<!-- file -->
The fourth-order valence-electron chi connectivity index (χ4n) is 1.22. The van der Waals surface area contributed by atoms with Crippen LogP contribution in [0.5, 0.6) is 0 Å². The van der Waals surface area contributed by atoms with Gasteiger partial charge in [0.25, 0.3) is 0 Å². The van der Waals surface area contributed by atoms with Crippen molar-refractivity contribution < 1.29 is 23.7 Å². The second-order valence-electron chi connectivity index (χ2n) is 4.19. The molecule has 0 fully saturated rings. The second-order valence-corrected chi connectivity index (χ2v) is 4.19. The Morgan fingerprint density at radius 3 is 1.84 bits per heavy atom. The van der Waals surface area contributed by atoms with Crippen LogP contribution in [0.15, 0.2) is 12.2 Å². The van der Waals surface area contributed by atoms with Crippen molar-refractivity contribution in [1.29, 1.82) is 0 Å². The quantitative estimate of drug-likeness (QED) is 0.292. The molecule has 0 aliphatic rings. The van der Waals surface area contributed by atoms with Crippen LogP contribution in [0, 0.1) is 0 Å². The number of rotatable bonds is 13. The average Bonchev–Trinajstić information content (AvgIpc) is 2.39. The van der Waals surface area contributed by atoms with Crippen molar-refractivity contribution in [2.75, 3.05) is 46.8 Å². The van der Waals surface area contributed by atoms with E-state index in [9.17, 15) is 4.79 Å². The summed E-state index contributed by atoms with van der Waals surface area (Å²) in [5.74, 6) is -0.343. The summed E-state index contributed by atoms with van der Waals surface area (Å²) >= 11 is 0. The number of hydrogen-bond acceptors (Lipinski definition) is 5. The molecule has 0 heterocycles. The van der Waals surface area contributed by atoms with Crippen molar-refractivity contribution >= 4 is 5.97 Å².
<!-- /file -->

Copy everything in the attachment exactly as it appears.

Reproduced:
The fourth-order valence-electron chi connectivity index (χ4n) is 1.22. The van der Waals surface area contributed by atoms with Crippen LogP contribution in [0.5, 0.6) is 0 Å². The van der Waals surface area contributed by atoms with Gasteiger partial charge in [0.25, 0.3) is 0 Å². The van der Waals surface area contributed by atoms with Crippen molar-refractivity contribution < 1.29 is 23.7 Å². The second-order valence-electron chi connectivity index (χ2n) is 4.19. The molecule has 0 fully saturated rings. The second-order valence-corrected chi connectivity index (χ2v) is 4.19. The Morgan fingerprint density at radius 3 is 1.84 bits per heavy atom. The van der Waals surface area contributed by atoms with Crippen LogP contribution in [0.15, 0.2) is 12.2 Å². The van der Waals surface area contributed by atoms with Crippen molar-refractivity contribution in [1.29, 1.82) is 0 Å². The quantitative estimate of drug-likeness (QED) is 0.292. The molecule has 0 aliphatic rings. The van der Waals surface area contributed by atoms with Crippen LogP contribution in [0, 0.1) is 0 Å². The number of rotatable bonds is 13. The average Bonchev–Trinajstić information content (AvgIpc) is 2.39. The van der Waals surface area contributed by atoms with Crippen molar-refractivity contribution in [2.75, 3.05) is 46.8 Å². The van der Waals surface area contributed by atoms with E-state index in [9.17, 15) is 4.79 Å². The summed E-state index contributed by atoms with van der Waals surface area (Å²) in [5.74, 6) is -0.343. The summed E-state index contributed by atoms with van der Waals surface area (Å²) >= 11 is 0. The number of hydrogen-bond acceptors (Lipinski definition) is 5. The molecule has 0 heterocycles. The van der Waals surface area contributed by atoms with Crippen molar-refractivity contribution >= 4 is 5.97 Å².